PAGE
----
false

siren:showIntroVideos

Enable introductory videos.

true

siren:elasticsearch:searchErrorTrace

Return stack_trace in search or msearch error responses if true.

true

siren:autoRelations:shardTimeout

Milliseconds reserved for computing a single Fingerprints/Relations Wizard request. Requests will return the results gathered at that point when the timeout expires, possibly leading to suboptimal overall results. It does not apply to virtual indices.

5000

Managing saved searches, visualizations, and dashboards

You can view, edit, and remove saved searches, visualizations, and dashboards from Settings > Objects. You can also export or import sets of searches, visualizations, and dashboards.

Viewing a saved object displays the selected item in the Discover, Visualize, or Dashboard page. To view a saved object:

  1. Go to Management > Saved O.

  2. Select the object you want to view.

  3. Click the View button.

Editing a saved object enables you to directly modify the object definition. You can change the name of the object, add a description, and modify the JSON that defines the object’s properties.

If you attempt to access an object whose index has been removed, Siren Investigate displays its Edit Object page. You can:

  • Recreate the index so you can continue using the object.

  • Remove the object and recreate it using a different index.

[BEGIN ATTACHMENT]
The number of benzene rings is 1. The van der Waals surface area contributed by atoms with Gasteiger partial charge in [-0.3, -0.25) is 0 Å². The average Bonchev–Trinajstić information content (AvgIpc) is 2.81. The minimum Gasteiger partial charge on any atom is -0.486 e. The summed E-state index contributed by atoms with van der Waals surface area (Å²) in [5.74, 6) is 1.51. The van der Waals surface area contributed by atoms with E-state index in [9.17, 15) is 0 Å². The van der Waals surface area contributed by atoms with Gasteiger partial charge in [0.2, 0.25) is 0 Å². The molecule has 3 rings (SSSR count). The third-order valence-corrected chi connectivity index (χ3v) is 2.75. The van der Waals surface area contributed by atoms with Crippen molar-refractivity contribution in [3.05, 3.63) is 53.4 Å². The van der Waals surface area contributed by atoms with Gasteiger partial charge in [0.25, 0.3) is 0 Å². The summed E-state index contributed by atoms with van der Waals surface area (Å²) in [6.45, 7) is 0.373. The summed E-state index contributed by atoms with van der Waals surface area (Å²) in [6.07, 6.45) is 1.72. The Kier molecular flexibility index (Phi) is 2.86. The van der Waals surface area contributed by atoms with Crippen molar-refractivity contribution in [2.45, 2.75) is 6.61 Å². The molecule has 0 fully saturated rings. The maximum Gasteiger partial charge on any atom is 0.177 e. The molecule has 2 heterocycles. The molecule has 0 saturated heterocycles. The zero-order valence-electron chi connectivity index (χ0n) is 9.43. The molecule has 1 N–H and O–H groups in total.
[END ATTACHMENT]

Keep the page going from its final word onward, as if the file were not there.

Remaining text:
• Change the index name referenced in the object’s kibanaSavedObjectMeta.searchSourceJSON to point to an existing index pattern. This is useful if the index you were working with has been renamed.

No validation is performed for object properties. Submitting invalid changes will render the object unusable. Generally, you should use the Discover, Visualize, or Dashboard pages to create new objects instead of directly editing existing ones.

To edit a saved object:

  1. Go to Management > Saved Objects.

  2. Select the object you want to edit.

  3. Click the Edit button.

  4. Make your changes to the object definition.

  5. Click the Save Object button.

To remove a saved object:

  1. Go to Management > Saved Objects.

  2. Select the object you want to remove.

  3. Click Delete.

  4. Confirm that you really want to remove the object.

To export a set of objects:

  1. Go to Management > Saved Objects.

  2. Select the type of object you want to export. You can export a set of dashboards, searches, or visualizations.

  3. Click the selection box for the objects you want to export, or click the Select All box.

  4. To export the selected objects without their dependant saved objects, click Export. To attach the dependent saved object(s) click Export with dependencies.

  5. Select a location to write the exported JSON.

If dashboards are exported without dependencies, they do not include their associated index patterns, visualizations or any other objects. Recreate these objects manually before importing saved dashboards to a Siren Investigate instance running on another Elasticsearch cluster. To include all objects, click Export with dependencies.

To import a set of objects that doesn’t exist in your connected Elasticsearch cluster:

  1. Go to Management > Saved Objects.

  2. Click Import to navigate to the JSON file representing the set of objects to import.

  3. Click Open after selecting the JSON file.

To import a set of objects that already exist in Elasticsearch cluster:

  1. Go to Management > Saved Objects.

  2. Click Import to navigate to the JSON file representing the set of objects to import.